Louisiana Man 路州人

Winston Ho 何嶸.  
University of New Orleans,
Department of History 紐奧良大學歷史學系.

https://nolachinese.wordpress.com
NolaChinese on FacebookYoutube, and Instagram.   

2019 Nov. 28, Thanksgiving Thursday (revised 2020 Dec. 28).


2019.11.28 - NOLAChinese (Louisiana Man)

[Kershaw, Doug and Rusty.  “Louisiana Man.”  Sundown Records, 1961.] 

In 1969, Doug Kershaw’s “Louisiana Man” 《路州人》 became a major hit on the country music charts.  At the time, Cajun music 卡津音樂 was largely unknown outside east Texas and southern Louisiana, and the popularity of “Louisiana Man” around the United States was unusual.  Kershaw re-recorded the song several times, and the same song was recorded by many other artists, including Johnny Cash, Jerry Lee Lewis, Ricky Nelson, Connie Smith, and Bobbie Gentry, though Doug Kershaw wrote and sang the original.  

“Louisiana Man” describes a life fishing in the Louisiana wetlands 路州沼澤, trapping and drying muskrat 麝鼠狩獵陷阱, and traveling by boat to sell the muskrat furs in town.  For much of the twentieth-century, muskrat trapping supplied high quality furs for export around the world, and it provided much needed income to the fishing families of Louisiana.  

1957.02 - Louisiana Conservationist[Muskrat on the cover of the Louisiana Conservationist (1957 February).  Muskrats are members of the rodent family, and at one time, great numbers of them lived in the Louisiana wetlands.  Indigenous to most of North America, they build dens similar to beavers, and they live in shallow water like nutria.  Muskrats were valued for their fur, and muskrat pelts commanded high prices from the 1920s until the 1960s.  The muskrat industry collapsed due to the depletion of muskrat populations, and because wearing fur had become unfashionable.  https://louisianadigitallibrary.org/islandora/object/lsu-sea-p15140coll21%3A1266]

Fiddle player Doug Kershaw (1936 → present) and his guitar-playing brother Rusty Kershaw (1938 → 2001) were born and raised near Lake Charles in rural Cameron Parish, in Southwest Louisiana.  Their father was a fisherman and alligator hunter 漁夫鱷魚狩獵, and the brothers spent their early life on a houseboat 住家艇.  Doug Kershaw was seven when his father died, and his family moved to the small town of Lake Arthur, and later the city of Jennings, in neighboring Jefferson Davis Parish.  Kershaw spoke only Cajun French 卡津法語 before moving to Lake Arthur, and he never learned to read or write music.  Nonetheless, he was born into a musical family, and at the age of nine, he began playing music in local bars and dance halls to earn money and support his family with his mother, who was a guitarist.  He later mastered twenty-eight musical instruments.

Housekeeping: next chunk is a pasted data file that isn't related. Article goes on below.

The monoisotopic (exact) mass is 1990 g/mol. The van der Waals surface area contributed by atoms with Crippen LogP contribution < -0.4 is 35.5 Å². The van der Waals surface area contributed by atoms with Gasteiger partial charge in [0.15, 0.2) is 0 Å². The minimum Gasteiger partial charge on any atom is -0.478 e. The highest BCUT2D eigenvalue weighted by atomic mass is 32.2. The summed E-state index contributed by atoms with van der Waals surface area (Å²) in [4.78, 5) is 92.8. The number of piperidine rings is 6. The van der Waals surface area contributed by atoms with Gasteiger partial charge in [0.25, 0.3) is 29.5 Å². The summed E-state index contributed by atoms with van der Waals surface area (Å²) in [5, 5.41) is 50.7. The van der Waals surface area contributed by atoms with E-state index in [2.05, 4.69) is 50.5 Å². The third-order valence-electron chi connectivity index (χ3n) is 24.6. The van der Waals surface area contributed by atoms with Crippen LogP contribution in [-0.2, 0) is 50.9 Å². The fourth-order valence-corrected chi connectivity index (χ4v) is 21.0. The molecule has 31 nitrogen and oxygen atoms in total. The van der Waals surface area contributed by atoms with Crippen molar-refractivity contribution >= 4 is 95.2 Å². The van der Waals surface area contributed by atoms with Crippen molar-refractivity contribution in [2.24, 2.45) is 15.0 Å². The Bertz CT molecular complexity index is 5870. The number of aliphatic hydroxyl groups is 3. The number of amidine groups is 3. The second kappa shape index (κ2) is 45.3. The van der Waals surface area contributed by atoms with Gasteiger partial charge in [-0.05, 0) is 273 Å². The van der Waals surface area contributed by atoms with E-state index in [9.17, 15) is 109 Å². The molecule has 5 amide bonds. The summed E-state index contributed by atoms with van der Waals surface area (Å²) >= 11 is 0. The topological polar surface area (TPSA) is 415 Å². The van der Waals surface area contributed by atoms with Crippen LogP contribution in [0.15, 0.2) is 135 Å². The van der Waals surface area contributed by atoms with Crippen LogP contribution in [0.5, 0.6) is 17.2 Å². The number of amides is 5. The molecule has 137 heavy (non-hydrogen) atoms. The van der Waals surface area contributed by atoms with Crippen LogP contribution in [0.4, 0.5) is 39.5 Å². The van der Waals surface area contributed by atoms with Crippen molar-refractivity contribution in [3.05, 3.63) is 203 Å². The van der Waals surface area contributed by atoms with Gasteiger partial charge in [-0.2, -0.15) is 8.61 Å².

In high school, Doug Kershaw formed a band with his brother Rusty and a third brother, Nelson “Pee Wee” Kershaw, playing what was then called “French music,” and gaining fame in Acadiana 路州西南卡津地, but remaining obscure outside the French-speaking region.  Then, the Kershaw brothers began singing in English and became rising stars in the country world, performing at the Louisiana Hayride, the Wheeling Jamboree, and the Grand Ole Opry.  In the 1950s, Doug Kershaw attended McNeese State College in Lake Charles, earning a degree in mathematics. He then enlisted in the U.S. Army, and he was honorably discharged three years later.  

Cameron Parish (Louisiana Department of Conservation, 1927) (LSU)[The marshland in Cameron Parish.  Louisiana Department of Conservation, 1927.  LSU.
https://louisianadigitallibrary.org/islandora/object/lsu-sea-p15140coll21%3A1678]

Homesick, Kershaw wrote “Louisiana Man” in a single day, based on his parents and his childhood in Cameron Parish.  After returning to Louisiana, Doug Kershaw and his brother Rusty recorded the original version of “Louisiana Man” in 1961, though the song was only modest hit at the time.  Rusty abandoned the music industry and began working in the oil fields, while Doug continued to perform and travel, gradually gaining respect nationally from other musicians.  

Then, in June of 1969, Doug Kershaw performed the song before a live audience on the premiere episode of the Johnny Cash Show 強尼·凱許. Later that year, the Apollo 12 astronauts 美國阿波羅12號登陸月球 broadcasted the song to Earth, becoming the first Cajun song broadcast from the Moon. By the end of 1969, Kershaw had performed on the Ed Sullivan Show, the Tonight Show with Johnny Carson, and as the opening act in New York City for Eric Clapton’s band Derek and the Dominos 艾瑞克·克萊普頓. Since then, Kershaw has become an internationally known country and Cajun musician, and has even performed with classical violinist Itzhak Perlman 伊扎克·帕爾曼. “Louisiana Man” remains his biggest hit. Doug Kershaw was inducted into the Louisiana Music Hall of Fame in 2009.


Muskrat Trapper (Louisiana Department of Conservation, 1939) (LSU)[Trapper with a pirogue full of muskrats.  Louisiana Department of Conservation, 1939.  LSU.  https://louisianadigitallibrary.org/islandora/object/lsu-sea-p15140coll21%3A2075

Sources.  

NolaChinese:  Louisiana Man 路州人(https://nolachinese.wordpress.com/2019/11/22/louisiana-man/).  

Kershaw, Doug and Rusty. “Louisiana Man.” 1961 original. Accessed from Youtube (https://www.youtube.com/watch?v=l9CK1TOAvkg).

“The Johnny Cash Show, Episode 1.” 1969 June 7. Accessed from Daily Motion (https://www.dailymotion.com/video/x5wja2t) or Youtube (https://www.youtube.com/watch?v=TylScwIBNdE and https://www.youtube.com/watch?v=t0i9zLJnU3w) [Doug Kershaw’s performance begins at 14:04.]